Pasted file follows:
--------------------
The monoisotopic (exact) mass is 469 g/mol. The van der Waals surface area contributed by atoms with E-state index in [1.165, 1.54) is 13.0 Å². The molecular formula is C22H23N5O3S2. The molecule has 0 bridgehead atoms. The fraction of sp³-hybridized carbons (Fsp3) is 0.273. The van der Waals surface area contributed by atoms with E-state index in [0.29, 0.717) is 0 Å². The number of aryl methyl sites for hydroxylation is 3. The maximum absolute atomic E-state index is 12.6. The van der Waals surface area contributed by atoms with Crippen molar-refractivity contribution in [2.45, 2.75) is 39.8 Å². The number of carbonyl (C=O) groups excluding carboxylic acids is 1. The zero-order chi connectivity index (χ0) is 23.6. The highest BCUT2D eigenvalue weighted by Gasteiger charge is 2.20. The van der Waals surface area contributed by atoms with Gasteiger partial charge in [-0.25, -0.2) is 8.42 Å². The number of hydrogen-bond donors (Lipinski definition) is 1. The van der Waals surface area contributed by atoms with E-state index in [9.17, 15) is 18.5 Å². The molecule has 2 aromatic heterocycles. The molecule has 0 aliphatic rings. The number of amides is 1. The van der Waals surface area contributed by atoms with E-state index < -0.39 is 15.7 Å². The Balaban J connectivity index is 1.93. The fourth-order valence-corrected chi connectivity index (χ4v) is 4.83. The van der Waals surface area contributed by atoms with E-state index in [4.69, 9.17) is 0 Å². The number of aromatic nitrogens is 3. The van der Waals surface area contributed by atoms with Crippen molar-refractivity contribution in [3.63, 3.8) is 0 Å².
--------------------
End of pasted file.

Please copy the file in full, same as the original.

The monoisotopic (exact) mass is 469 g/mol. The van der Waals surface area contributed by atoms with E-state index in [1.165, 1.54) is 13.0 Å². The molecular formula is C22H23N5O3S2. The molecule has 0 bridgehead atoms. The fraction of sp³-hybridized carbons (Fsp3) is 0.273. The van der Waals surface area contributed by atoms with E-state index in [0.29, 0.717) is 0 Å². The number of aryl methyl sites for hydroxylation is 3. The maximum absolute atomic E-state index is 12.6. The van der Waals surface area contributed by atoms with Crippen molar-refractivity contribution in [2.45, 2.75) is 39.8 Å². The number of carbonyl (C=O) groups excluding carboxylic acids is 1. The zero-order chi connectivity index (χ0) is 23.6. The highest BCUT2D eigenvalue weighted by Gasteiger charge is 2.20. The van der Waals surface area contributed by atoms with Gasteiger partial charge in [-0.25, -0.2) is 8.42 Å². The number of hydrogen-bond donors (Lipinski definition) is 1. The van der Waals surface area contributed by atoms with E-state index in [9.17, 15) is 18.5 Å². The molecule has 2 aromatic heterocycles. The molecule has 0 aliphatic rings. The number of amides is 1. The van der Waals surface area contributed by atoms with E-state index < -0.39 is 15.7 Å². The Balaban J connectivity index is 1.93. The fourth-order valence-corrected chi connectivity index (χ4v) is 4.83. The van der Waals surface area contributed by atoms with E-state index in [4.69, 9.17) is 0 Å². The number of aromatic nitrogens is 3. The van der Waals surface area contributed by atoms with Crippen molar-refractivity contribution in [3.63, 3.8) is 0 Å².